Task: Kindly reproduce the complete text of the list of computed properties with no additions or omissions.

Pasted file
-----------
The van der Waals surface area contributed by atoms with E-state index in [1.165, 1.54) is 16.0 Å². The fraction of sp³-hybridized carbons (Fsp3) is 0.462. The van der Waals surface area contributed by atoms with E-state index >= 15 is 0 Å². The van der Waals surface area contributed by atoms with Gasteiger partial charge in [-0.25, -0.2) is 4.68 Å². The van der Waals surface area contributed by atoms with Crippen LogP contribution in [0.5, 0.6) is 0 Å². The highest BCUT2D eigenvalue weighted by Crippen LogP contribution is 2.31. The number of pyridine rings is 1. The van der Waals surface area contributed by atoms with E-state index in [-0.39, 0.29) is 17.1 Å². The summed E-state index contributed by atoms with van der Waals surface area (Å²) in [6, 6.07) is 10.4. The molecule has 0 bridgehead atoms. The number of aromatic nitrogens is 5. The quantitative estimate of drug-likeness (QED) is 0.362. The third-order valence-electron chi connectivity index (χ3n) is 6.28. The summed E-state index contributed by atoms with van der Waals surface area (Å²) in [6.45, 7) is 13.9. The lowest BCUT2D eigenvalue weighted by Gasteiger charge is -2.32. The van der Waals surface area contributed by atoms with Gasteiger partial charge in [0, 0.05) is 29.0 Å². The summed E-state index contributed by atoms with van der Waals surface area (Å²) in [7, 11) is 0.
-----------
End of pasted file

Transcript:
The van der Waals surface area contributed by atoms with E-state index in [1.165, 1.54) is 16.0 Å². The fraction of sp³-hybridized carbons (Fsp3) is 0.462. The van der Waals surface area contributed by atoms with E-state index >= 15 is 0 Å². The van der Waals surface area contributed by atoms with Gasteiger partial charge in [-0.25, -0.2) is 4.68 Å². The van der Waals surface area contributed by atoms with Crippen LogP contribution in [0.5, 0.6) is 0 Å². The highest BCUT2D eigenvalue weighted by Crippen LogP contribution is 2.31. The number of pyridine rings is 1. The van der Waals surface area contributed by atoms with E-state index in [-0.39, 0.29) is 17.1 Å². The summed E-state index contributed by atoms with van der Waals surface area (Å²) in [6, 6.07) is 10.4. The molecule has 0 bridgehead atoms. The number of aromatic nitrogens is 5. The quantitative estimate of drug-likeness (QED) is 0.362. The third-order valence-electron chi connectivity index (χ3n) is 6.28. The summed E-state index contributed by atoms with van der Waals surface area (Å²) in [6.45, 7) is 13.9. The lowest BCUT2D eigenvalue weighted by Gasteiger charge is -2.32. The van der Waals surface area contributed by atoms with Gasteiger partial charge in [0, 0.05) is 29.0 Å². The summed E-state index contributed by atoms with van der Waals surface area (Å²) in [7, 11) is 0.